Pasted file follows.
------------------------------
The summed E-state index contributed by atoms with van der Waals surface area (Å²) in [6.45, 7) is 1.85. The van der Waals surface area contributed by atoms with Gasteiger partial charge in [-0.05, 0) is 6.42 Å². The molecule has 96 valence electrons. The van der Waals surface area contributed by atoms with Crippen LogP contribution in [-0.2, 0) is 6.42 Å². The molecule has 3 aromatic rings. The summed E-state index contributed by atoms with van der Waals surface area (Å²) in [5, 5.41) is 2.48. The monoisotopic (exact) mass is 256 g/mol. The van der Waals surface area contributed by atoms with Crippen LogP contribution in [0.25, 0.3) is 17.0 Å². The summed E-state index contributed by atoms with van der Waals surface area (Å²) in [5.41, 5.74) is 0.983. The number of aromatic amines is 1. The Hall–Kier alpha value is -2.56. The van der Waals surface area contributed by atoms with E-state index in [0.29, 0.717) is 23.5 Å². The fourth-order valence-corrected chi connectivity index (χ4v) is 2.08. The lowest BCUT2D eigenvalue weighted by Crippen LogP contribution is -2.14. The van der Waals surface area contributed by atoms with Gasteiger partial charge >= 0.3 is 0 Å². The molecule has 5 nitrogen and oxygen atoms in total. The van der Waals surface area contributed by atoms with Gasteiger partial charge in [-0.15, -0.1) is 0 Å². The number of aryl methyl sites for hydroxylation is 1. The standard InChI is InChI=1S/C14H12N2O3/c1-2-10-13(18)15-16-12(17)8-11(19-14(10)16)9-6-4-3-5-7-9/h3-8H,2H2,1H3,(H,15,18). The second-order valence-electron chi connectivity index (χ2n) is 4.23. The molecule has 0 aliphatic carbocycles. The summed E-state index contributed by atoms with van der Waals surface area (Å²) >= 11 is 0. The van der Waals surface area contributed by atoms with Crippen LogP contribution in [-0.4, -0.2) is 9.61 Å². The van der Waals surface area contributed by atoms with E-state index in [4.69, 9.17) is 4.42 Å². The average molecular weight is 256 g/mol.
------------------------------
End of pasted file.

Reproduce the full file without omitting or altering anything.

The summed E-state index contributed by atoms with van der Waals surface area (Å²) in [6.45, 7) is 1.85. The van der Waals surface area contributed by atoms with Gasteiger partial charge in [-0.05, 0) is 6.42 Å². The molecule has 96 valence electrons. The van der Waals surface area contributed by atoms with Crippen LogP contribution in [-0.2, 0) is 6.42 Å². The molecule has 3 aromatic rings. The summed E-state index contributed by atoms with van der Waals surface area (Å²) in [5, 5.41) is 2.48. The monoisotopic (exact) mass is 256 g/mol. The van der Waals surface area contributed by atoms with Crippen LogP contribution in [0.25, 0.3) is 17.0 Å². The summed E-state index contributed by atoms with van der Waals surface area (Å²) in [5.41, 5.74) is 0.983. The number of aromatic amines is 1. The Hall–Kier alpha value is -2.56. The van der Waals surface area contributed by atoms with E-state index in [0.29, 0.717) is 23.5 Å². The fourth-order valence-corrected chi connectivity index (χ4v) is 2.08. The lowest BCUT2D eigenvalue weighted by Crippen LogP contribution is -2.14. The van der Waals surface area contributed by atoms with Gasteiger partial charge >= 0.3 is 0 Å². The molecule has 5 nitrogen and oxygen atoms in total. The van der Waals surface area contributed by atoms with Gasteiger partial charge in [-0.15, -0.1) is 0 Å². The number of aryl methyl sites for hydroxylation is 1. The standard InChI is InChI=1S/C14H12N2O3/c1-2-10-13(18)15-16-12(17)8-11(19-14(10)16)9-6-4-3-5-7-9/h3-8H,2H2,1H3,(H,15,18). The second-order valence-electron chi connectivity index (χ2n) is 4.23. The molecule has 0 aliphatic carbocycles. The summed E-state index contributed by atoms with van der Waals surface area (Å²) >= 11 is 0. The van der Waals surface area contributed by atoms with Crippen LogP contribution in [-0.4, -0.2) is 9.61 Å². The van der Waals surface area contributed by atoms with E-state index in [4.69, 9.17) is 4.42 Å². The average molecular weight is 256 g/mol.